The Greater Bay Area: One Mexican Company’s Journey of Opportunity
HKTDC Research spoke to Evaristo Treviño Berlanga, a Hong Kong-based Mexican lawyer who sees the Guangdong-Hong Kong-Macao Greater Bay Area as a boon for international trade
26 June 2019
When Evaristo Treviño Berlanga, a Mexican lawyer, arrived in Hong Kong some 13 years ago, he wasted little time in burnishing his legal credentials in Asia, as he became the first Mexican to attain a Masters in Chinese and Comparative Law from the City University of Hong Kong. Then, after gaining experience in legal practice in the city, he decided to start a professional services firm. Initially focused on helping Mexican and other Latin American small- and medium-sized companies (SMEs) to enter the China and other Asian markets, it grew apace. He also found time to establish Mexico’s Chamber of Commerce (MEXCHAM) in Hong Kong.
“There was a real need for Latin American SMEs to be properly represented to do business in mainland China,” Treviño Berlanga told HKTDC Research. “Larger Latin American companies were different, with plenty of resources, but SMEs needed cost-effective services they could rely on –while Chinese companies needed help in understanding the Latin American markets they wished to enter.”
As Founding Partner of La Nao Consulting, he now presides over a Hong Kong company with more than 360 SME clients, mostly from Mexico but also from Argentina, Chile, Colombia, Spain and Costa Rica, as well as France, Germany and the UK. With additional offices in Shanghai, Buenos Aires, the firm has language proficiency in English, Spanish, French, Chinese and Japanese, a real asset when it comes to dealing with the diverse requirements of its clients. Those clients offer a wide range of products and services, from electronics and auto parts to IT apps, food and wine.
Greater Bay Area Beckons Latin American Firms
The Guangdong-Hong Kong-Macao Greater Bay Area (GBA) blueprint represents the newest and – in Treviño Berlanga’s opinion – the most extraordinary opportunity for his clients, given its scope in bringing nine mainland Chinese cities together with Hong Kong and Macao in what will be a substantial economic trading region.
He said: “The GBA is both a market to tap into and a market to purchase and export from.” While it is currently little understood in Latin America, he added, he believes that is beginning to change as HKTDC, Invest Hong Kong and MEXCHAM – not to mention his own company – spread more and more information about the associated business prospects.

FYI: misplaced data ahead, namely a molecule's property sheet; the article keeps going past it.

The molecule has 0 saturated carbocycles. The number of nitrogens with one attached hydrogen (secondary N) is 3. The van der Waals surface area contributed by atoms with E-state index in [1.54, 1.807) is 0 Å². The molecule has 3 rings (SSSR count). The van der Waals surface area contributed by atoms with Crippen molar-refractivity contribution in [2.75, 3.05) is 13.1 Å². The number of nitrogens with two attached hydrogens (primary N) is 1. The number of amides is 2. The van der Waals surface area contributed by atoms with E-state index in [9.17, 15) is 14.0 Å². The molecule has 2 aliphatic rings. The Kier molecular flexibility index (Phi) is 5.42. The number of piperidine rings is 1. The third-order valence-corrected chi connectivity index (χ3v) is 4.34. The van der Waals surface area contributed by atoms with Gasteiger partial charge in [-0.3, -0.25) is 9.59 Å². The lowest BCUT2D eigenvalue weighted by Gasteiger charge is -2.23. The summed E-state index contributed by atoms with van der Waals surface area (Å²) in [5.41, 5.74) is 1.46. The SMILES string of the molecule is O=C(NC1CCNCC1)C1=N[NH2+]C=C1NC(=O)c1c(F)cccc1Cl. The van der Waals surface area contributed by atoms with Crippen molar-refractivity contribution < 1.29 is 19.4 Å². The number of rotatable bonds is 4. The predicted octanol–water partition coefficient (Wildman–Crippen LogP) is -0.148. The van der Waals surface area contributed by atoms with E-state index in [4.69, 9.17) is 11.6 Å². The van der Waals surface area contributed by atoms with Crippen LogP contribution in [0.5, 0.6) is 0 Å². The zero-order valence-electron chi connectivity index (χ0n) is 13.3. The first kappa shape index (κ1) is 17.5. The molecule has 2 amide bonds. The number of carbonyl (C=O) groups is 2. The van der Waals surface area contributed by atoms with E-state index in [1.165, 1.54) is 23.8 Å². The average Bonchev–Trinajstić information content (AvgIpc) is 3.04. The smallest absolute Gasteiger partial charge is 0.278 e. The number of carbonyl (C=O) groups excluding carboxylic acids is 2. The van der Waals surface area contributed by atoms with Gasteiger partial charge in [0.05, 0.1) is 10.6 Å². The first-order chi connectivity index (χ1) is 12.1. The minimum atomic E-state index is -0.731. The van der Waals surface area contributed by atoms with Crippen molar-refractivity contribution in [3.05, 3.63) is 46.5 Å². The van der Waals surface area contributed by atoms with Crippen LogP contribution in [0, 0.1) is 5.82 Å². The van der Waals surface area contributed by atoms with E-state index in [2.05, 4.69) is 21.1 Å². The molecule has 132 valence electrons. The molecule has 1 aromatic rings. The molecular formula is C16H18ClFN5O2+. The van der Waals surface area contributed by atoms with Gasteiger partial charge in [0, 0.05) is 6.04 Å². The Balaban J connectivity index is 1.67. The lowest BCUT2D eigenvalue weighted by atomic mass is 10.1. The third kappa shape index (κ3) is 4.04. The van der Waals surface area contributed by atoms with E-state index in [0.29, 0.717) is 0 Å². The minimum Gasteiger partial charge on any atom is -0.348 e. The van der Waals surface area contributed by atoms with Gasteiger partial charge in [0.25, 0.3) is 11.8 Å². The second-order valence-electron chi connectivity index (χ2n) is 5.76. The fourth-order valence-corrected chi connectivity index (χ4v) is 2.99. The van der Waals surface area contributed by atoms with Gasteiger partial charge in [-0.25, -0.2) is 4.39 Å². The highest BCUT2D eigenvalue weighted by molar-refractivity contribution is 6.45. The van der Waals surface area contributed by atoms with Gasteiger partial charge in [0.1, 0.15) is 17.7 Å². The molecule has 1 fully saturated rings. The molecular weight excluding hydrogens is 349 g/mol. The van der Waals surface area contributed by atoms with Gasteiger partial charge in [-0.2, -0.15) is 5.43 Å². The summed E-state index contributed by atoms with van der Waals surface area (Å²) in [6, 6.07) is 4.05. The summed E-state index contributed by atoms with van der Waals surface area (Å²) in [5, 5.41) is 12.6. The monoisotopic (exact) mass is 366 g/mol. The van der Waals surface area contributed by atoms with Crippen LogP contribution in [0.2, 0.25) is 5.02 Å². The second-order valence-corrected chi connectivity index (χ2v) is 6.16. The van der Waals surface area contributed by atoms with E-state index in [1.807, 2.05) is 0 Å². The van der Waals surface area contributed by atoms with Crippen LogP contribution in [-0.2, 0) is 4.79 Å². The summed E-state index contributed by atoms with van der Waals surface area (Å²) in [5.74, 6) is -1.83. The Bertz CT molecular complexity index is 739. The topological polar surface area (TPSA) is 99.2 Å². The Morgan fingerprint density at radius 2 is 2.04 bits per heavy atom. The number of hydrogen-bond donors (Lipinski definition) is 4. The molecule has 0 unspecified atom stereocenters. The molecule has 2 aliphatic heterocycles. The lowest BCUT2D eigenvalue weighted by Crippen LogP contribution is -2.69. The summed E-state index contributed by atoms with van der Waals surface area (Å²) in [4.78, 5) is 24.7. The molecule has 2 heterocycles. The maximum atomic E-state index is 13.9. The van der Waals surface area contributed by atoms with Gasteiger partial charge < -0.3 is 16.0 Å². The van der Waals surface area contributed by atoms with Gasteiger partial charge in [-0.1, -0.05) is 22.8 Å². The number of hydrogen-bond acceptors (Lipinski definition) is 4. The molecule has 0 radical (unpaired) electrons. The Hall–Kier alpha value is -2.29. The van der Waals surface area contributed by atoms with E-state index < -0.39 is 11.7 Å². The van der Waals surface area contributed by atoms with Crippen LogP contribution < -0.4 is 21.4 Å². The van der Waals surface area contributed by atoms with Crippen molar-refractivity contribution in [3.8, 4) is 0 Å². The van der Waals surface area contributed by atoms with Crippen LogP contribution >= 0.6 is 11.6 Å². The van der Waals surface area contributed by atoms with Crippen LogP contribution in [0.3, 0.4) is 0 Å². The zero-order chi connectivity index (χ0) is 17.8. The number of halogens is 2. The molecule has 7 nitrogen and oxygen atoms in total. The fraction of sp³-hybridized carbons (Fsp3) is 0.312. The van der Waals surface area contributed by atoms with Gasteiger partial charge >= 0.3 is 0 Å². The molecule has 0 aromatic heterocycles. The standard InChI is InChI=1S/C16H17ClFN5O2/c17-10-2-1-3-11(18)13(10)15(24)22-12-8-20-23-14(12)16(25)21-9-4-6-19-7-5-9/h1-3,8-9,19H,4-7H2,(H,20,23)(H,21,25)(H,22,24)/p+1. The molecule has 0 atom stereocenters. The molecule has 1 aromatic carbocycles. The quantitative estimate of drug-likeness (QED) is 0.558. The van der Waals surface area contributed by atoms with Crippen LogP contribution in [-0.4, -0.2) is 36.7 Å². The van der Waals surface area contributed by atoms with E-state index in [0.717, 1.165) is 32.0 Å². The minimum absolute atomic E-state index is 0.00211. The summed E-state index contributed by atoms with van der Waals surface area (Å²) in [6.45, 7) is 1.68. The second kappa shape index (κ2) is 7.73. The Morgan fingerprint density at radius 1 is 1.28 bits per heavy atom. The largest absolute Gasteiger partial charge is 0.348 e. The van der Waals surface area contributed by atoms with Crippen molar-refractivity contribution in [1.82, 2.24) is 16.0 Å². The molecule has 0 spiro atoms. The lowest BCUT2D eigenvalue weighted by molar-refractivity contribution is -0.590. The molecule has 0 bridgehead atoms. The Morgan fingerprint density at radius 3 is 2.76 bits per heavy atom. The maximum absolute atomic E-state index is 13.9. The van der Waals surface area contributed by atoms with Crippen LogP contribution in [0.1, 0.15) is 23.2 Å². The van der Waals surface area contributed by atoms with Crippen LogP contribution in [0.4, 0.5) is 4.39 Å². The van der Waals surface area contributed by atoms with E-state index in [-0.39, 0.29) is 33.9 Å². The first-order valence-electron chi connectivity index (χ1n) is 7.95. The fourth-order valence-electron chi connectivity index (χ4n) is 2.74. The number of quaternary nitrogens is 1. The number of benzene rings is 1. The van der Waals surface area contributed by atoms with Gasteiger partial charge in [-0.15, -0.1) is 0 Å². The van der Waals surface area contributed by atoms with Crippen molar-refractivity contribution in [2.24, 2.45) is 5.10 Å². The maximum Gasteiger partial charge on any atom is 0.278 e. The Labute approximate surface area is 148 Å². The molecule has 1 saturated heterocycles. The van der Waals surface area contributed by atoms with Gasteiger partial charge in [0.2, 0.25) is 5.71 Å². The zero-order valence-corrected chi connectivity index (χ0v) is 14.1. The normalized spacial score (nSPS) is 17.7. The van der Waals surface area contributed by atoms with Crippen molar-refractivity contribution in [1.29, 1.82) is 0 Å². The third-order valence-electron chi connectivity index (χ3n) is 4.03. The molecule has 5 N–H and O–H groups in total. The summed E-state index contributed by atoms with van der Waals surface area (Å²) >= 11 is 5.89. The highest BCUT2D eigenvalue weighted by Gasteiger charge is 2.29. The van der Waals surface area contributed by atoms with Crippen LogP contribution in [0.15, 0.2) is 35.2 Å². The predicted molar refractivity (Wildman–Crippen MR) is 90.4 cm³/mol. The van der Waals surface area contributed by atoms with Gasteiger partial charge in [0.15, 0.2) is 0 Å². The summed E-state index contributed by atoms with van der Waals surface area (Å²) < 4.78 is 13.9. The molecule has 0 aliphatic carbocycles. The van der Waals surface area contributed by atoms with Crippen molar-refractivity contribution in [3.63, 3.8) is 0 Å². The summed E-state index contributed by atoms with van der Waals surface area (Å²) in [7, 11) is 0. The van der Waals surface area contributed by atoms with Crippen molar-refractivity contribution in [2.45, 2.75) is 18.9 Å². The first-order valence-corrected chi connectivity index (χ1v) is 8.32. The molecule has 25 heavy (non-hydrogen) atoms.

La Nao Consulting derives its name from “La Nao de la China,” which refers to the Spanish trading ships that established maritime commercial routes between Europe and Asia in the 16th Century. In an echo of that, Treviño Berlanga’s consultancy is steeped in the legal and regulatory requirements of 21st Century commerce and trade with China.
“We are a group of professionals from China and Latin America committed to make easier the entrance and access to trade for China setups by providing different types of services,” he said. “We provide licensed corporate and accounting services, while our legal international services draw on our expertise and training to facilitate cross-border trade. So, for example, drafting agreements between Chinese and Mexican companies – China and Chile, China and Argentina, China and Spain – and taking into account regulations on both sides, collaborating with buyers and sellers in China, Mexico and Central America.”
He added: “We also provide what we call ‘corporate representations’, advising, where appropriate, for companies to set up in Hong Kong when there are sales involving large entities like Walmart in Mexico and Central America. SMEs often don’t have large offices and staff so we provide back office legal and administrative services.”
Hong Kong: A Convenient Launchpad for China
“In this respect, it is very convenient for clients to have a company in Hong Kong,” said Treviño Berlanga. “A lot of large retailers are present in Hong Kong, Shenzhen or Shanghai, so it makes sense to be paid within 90 days Free on Board (FOB) instead of going all the way to Mexico and waiting for import and delivery procedures, for example.”
Additionally, La Nao Consulting has introduced a China Intelligence service so that if a Latin American company wants to enter China it can be given a choice of three recommended external firms to undertake research into the business prospects. “If it looks as if a market can be developed, then we can suggest entry and advise on the regulations, including whether it is better to go in alone as a single entity, whether it is better to start with a local distributor or agent or whether it is best to set up an office and sales promotion in China, and the related costs of doing so,” said Treviño Berlanga.